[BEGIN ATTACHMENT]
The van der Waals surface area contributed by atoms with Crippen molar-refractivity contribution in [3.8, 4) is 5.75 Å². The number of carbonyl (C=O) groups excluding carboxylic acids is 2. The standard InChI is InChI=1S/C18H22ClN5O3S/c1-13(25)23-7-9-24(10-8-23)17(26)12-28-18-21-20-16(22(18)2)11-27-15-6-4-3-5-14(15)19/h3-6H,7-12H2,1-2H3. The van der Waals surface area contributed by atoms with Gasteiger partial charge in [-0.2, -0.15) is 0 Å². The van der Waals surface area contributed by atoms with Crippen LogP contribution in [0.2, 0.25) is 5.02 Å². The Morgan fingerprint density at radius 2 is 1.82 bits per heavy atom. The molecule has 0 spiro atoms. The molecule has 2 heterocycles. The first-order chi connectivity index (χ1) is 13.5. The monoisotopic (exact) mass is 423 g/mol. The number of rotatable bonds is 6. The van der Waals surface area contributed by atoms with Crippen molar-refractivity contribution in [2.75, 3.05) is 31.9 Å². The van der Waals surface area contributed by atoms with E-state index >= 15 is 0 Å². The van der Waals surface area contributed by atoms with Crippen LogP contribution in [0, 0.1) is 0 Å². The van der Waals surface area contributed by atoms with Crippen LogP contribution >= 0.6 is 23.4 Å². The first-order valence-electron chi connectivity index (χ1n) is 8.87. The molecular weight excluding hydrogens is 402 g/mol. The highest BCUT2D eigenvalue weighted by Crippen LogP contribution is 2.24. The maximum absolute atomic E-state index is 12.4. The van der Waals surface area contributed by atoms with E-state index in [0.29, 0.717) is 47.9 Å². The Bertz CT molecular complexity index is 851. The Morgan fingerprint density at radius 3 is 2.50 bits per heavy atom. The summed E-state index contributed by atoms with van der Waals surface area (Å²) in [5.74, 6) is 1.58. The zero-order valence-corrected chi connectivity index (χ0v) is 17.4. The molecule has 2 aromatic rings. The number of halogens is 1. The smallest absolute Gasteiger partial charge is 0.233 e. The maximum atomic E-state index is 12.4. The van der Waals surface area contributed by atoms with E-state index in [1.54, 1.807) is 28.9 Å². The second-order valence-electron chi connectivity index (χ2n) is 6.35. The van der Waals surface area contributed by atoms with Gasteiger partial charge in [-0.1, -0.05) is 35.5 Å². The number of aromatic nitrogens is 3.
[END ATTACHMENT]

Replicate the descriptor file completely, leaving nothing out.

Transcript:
The van der Waals surface area contributed by atoms with Crippen molar-refractivity contribution in [3.8, 4) is 5.75 Å². The number of carbonyl (C=O) groups excluding carboxylic acids is 2. The standard InChI is InChI=1S/C18H22ClN5O3S/c1-13(25)23-7-9-24(10-8-23)17(26)12-28-18-21-20-16(22(18)2)11-27-15-6-4-3-5-14(15)19/h3-6H,7-12H2,1-2H3. The van der Waals surface area contributed by atoms with Gasteiger partial charge in [-0.2, -0.15) is 0 Å². The van der Waals surface area contributed by atoms with Crippen LogP contribution in [0.2, 0.25) is 5.02 Å². The Morgan fingerprint density at radius 2 is 1.82 bits per heavy atom. The molecule has 0 spiro atoms. The molecule has 2 heterocycles. The first-order chi connectivity index (χ1) is 13.5. The monoisotopic (exact) mass is 423 g/mol. The number of rotatable bonds is 6. The van der Waals surface area contributed by atoms with Crippen molar-refractivity contribution in [2.75, 3.05) is 31.9 Å². The van der Waals surface area contributed by atoms with E-state index >= 15 is 0 Å². The van der Waals surface area contributed by atoms with Crippen LogP contribution in [0, 0.1) is 0 Å². The van der Waals surface area contributed by atoms with Crippen LogP contribution >= 0.6 is 23.4 Å². The first-order valence-electron chi connectivity index (χ1n) is 8.87. The molecular weight excluding hydrogens is 402 g/mol. The highest BCUT2D eigenvalue weighted by Crippen LogP contribution is 2.24. The maximum absolute atomic E-state index is 12.4. The van der Waals surface area contributed by atoms with E-state index in [0.29, 0.717) is 47.9 Å². The Bertz CT molecular complexity index is 851. The Morgan fingerprint density at radius 3 is 2.50 bits per heavy atom. The summed E-state index contributed by atoms with van der Waals surface area (Å²) in [5.74, 6) is 1.58. The zero-order valence-corrected chi connectivity index (χ0v) is 17.4. The molecule has 2 aromatic rings. The number of halogens is 1. The smallest absolute Gasteiger partial charge is 0.233 e. The maximum atomic E-state index is 12.4. The van der Waals surface area contributed by atoms with E-state index in [1.54, 1.807) is 28.9 Å². The second-order valence-electron chi connectivity index (χ2n) is 6.35. The van der Waals surface area contributed by atoms with Gasteiger partial charge in [-0.1, -0.05) is 35.5 Å². The number of aromatic nitrogens is 3.